Take the 2-minute tour ×
Database Administrators Stack Exchange is a question and answer site for database professionals who wish to improve their database skills and learn from others in the community. It's 100% free, no registration required.

Let's say I have two tables, foo and bar:

CREATE TABLE foo(
   foo_id    serial    NOT NULL,
   count     integer   NULL,
   PRIMARY KEY(foo_id)
   );

CREATE TABLE bar(
   bar_id    serial    NOT NULL,
   foo_id    SERIAL    NOT NULL REFERENCES foo(foo_id),
   PRIMARY KEY(bar_id)
   );

When something gets inserted into bar with a given foo_id, the corresponding record in foo should have its count incremented. How exactly do I go about doing this? I'm fairly new to databases in general.

For example:

INSERT INTO foo VALUES(1, 0);
INSERT INTO bar VALUES(1, 1);

At the second line, count should be incremented at the record for foo_id = 1.

I also need to the count decremented on a delete, but I'm sure that's pretty similar to incrementing on insert.

share|improve this question

migrated from serverfault.com May 4 at 1:47

This question came from our site for professional system and network administrators.

4 Answers 4

Recognising that this count is denormalised, and assuming you need it for some purpose that can't be obtained on-the-fly at run time, such as a COUNT() or EXISTS(), I would suggest you use a trigger on bar. More specifically, three triggers, one each for update, insert and delete since each will have a different effect on foo. Note, too, that you may need equivalent triggers on other bar-like tables which also have a foreign key pointing back to foo, depending on what your specific needs are.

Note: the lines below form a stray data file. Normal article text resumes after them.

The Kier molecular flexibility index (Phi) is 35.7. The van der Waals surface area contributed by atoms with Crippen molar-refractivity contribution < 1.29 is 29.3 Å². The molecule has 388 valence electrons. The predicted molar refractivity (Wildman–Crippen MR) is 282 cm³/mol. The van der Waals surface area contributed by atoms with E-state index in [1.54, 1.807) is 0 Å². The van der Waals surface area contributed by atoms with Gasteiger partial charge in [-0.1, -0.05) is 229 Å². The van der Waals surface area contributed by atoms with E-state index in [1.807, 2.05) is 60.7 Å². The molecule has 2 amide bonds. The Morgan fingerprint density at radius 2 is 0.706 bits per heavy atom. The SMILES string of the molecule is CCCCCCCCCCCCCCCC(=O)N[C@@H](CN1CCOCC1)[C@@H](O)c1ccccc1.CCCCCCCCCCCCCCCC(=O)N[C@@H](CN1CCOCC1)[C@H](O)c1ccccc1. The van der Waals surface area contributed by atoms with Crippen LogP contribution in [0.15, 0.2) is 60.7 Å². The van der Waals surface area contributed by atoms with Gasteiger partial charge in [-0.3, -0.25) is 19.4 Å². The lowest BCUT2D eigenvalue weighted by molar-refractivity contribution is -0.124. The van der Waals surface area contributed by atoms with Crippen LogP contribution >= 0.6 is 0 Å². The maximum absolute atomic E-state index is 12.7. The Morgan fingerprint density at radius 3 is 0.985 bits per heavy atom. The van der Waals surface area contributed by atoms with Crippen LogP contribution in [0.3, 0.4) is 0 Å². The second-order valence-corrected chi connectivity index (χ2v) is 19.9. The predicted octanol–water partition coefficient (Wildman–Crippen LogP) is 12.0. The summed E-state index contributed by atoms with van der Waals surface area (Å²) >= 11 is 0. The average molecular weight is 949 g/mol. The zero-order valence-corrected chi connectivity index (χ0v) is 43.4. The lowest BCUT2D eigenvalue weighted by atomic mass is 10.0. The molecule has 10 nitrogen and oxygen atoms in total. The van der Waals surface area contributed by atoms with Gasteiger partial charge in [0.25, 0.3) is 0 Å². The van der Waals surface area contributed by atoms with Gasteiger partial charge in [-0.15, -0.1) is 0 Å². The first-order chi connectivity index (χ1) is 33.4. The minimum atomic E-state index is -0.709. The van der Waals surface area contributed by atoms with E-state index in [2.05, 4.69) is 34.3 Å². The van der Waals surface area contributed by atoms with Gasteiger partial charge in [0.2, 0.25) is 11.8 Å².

In this case a trigger has the advantage of separating "proper" business rules (which should be in a stored procedure) from system optimisation. The former can be maintained by developers without the latter cluttering the code. Secondly, there is less risk that the optimisation code is compromised during a code change. Third, future SPs cannot forget to implement this optimisation or choose not to implement it. The trigger is there for all usage of the table. If there is a case when the count should not be updated that can be made explicit in the trigger code and well commented there for all to see.

share|improve this answer
    
While I agree with you, I have to add a con: with many of these triggers it will be very hard to follow what happens on a simple INSERT. I used to spend much time debugging funny behaviour, partly induced by my denormalization triggers. –  dezso Nov 12 at 9:23

Follow your INSERT statement with:

UPDATE bar SET count = (count+1) WHERE foo_id=1

And on delete:

UPDATE bar SET count = (count-1) WHERE foo_id=1
share|improve this answer
    
.. and wrap all these statements in a transaction, with good error trapping and handling. –  Michael Green Nov 12 at 1:46

I think you need to question why you are storing a count on the foo table. You will be able to retrive the number of bar records referencing any given foo_id at a later date by using SELECT COUNT(*)...

share|improve this answer

You should be able to retrieve the count by running

SELECT COUNT(*) FROM foo 
INNER JOIN bar
ON foo.foo_is = bar.foo_id
share|improve this answer

Your Answer

 
discard

By posting your answer, you agree to the privacy policy and terms of service.